Precipitating factors

The most common causes of respiratory acidosis and the time required for their correction are summarized in Table.?. They can be classified into three groups.

L-iSn m

L-iSn m

Table 2 Causes of respiratory acidosis

1. In this group the cause of hypercapnia can be removed easily. If hypoxemia can be corrected by supplemental oxygen administration, it is better, after removal of the precipitating factors, to wait for a spontaneous increase in alveolar ventilation. Hypercapnia does not require any treatment if associated with a stable pH, high HCO3-, and hemodynamic stability in a conscious patient.

2. In this group the correction of the precipitating factors will probably require hours or days. The need for mechanical ventilation should be determined on the basis of a global clinical assessment. In patients in whom hypercapnia is associated with clinical signs of severely increased work of the respiratory muscles, mechanical support should be introduced before the development of respiratory fatigue, which may lead to a sudden deterioration of PCO2 and pH.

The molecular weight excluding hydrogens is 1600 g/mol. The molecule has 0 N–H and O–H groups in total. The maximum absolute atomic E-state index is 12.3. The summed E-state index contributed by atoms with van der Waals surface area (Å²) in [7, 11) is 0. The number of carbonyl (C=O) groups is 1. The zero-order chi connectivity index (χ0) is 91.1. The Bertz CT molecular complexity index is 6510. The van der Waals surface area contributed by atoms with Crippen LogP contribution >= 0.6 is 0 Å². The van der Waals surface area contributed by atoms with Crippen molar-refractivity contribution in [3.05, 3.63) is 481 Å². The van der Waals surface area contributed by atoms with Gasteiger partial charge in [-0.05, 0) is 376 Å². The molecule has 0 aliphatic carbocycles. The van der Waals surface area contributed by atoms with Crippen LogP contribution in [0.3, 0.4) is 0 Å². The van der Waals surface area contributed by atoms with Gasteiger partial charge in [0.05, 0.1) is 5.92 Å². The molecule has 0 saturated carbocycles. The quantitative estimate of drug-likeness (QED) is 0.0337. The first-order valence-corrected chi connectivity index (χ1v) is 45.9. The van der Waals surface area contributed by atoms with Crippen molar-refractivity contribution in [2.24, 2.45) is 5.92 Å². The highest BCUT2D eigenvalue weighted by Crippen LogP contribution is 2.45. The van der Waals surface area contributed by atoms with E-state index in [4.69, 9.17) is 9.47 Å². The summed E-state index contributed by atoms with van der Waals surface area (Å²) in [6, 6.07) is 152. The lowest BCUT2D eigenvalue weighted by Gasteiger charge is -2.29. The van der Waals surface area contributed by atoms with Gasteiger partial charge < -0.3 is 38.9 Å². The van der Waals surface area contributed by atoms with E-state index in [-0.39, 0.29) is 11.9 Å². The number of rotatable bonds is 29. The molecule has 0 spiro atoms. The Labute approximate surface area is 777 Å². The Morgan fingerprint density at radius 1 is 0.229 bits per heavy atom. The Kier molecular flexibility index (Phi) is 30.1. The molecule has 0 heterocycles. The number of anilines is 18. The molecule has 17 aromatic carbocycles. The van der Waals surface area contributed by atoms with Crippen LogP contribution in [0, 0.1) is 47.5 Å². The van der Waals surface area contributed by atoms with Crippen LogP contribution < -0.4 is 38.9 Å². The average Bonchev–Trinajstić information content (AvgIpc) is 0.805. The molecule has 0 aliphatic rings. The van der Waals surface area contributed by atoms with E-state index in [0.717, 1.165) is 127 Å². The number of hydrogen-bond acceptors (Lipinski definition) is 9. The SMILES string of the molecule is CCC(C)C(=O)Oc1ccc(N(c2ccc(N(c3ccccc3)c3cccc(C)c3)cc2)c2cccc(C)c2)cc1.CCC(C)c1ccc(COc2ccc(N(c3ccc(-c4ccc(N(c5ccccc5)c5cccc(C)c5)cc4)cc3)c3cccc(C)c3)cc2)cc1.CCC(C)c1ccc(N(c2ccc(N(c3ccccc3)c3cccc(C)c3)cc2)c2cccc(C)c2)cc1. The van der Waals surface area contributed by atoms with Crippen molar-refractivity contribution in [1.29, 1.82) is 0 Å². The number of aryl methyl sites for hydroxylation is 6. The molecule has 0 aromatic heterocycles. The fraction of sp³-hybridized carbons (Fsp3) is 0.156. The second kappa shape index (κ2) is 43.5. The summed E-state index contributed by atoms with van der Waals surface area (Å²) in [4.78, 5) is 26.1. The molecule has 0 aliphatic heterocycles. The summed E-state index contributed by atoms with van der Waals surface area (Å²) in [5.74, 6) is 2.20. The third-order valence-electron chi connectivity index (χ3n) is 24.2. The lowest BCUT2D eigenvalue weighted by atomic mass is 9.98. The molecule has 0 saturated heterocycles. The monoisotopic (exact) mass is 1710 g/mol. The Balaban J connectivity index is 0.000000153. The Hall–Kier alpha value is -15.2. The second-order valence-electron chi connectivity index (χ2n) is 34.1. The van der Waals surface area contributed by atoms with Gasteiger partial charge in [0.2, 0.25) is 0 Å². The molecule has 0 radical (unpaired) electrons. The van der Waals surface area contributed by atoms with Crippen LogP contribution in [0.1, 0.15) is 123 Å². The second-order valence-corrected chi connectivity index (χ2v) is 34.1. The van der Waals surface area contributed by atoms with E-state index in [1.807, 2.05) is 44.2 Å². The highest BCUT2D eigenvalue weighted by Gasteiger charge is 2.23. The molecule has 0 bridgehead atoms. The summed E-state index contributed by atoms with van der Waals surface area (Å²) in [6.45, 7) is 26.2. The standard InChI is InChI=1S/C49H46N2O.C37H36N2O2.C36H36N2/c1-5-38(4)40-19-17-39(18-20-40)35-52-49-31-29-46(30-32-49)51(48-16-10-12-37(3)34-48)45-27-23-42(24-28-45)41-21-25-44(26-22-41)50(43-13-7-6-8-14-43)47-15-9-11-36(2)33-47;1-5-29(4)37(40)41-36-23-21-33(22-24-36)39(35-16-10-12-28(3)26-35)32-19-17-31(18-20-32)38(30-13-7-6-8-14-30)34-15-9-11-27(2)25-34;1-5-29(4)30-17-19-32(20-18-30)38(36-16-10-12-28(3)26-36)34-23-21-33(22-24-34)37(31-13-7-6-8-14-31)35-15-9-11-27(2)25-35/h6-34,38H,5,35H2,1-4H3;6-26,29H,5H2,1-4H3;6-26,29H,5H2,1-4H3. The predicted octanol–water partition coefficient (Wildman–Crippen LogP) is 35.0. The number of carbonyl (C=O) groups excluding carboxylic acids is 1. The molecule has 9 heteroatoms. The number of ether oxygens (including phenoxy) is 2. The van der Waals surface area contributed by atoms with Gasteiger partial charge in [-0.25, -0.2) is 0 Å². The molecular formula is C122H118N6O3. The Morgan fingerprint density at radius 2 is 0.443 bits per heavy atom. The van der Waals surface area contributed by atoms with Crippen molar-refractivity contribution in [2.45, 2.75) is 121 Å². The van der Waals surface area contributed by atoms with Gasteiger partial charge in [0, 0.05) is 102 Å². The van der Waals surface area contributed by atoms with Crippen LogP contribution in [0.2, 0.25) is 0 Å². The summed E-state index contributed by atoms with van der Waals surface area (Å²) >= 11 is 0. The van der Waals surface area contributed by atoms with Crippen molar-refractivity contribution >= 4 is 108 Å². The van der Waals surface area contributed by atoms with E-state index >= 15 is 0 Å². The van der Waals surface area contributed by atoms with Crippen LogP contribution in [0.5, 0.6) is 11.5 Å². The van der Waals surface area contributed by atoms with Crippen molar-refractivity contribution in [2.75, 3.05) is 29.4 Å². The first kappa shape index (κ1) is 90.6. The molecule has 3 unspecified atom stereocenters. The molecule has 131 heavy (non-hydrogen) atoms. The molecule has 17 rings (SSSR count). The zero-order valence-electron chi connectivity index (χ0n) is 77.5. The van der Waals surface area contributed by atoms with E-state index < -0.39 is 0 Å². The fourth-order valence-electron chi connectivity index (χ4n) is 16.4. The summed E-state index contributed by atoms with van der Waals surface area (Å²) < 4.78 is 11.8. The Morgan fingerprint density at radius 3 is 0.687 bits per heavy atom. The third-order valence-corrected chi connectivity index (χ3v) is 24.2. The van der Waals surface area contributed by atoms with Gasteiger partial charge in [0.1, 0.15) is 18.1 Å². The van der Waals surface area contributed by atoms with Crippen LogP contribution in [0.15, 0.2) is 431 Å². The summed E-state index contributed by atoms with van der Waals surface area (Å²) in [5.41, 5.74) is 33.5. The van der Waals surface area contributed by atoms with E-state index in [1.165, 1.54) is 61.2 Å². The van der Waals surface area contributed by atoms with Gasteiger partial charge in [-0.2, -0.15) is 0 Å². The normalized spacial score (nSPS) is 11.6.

3. In the final group the cause cannot be corrected (e.g. late-stage neuromuscular disease). In most cases, the issue is more ethical than medical, and the therapeutic plan should be discussed with the patients and relatives (e.g. planning for home ventilation).

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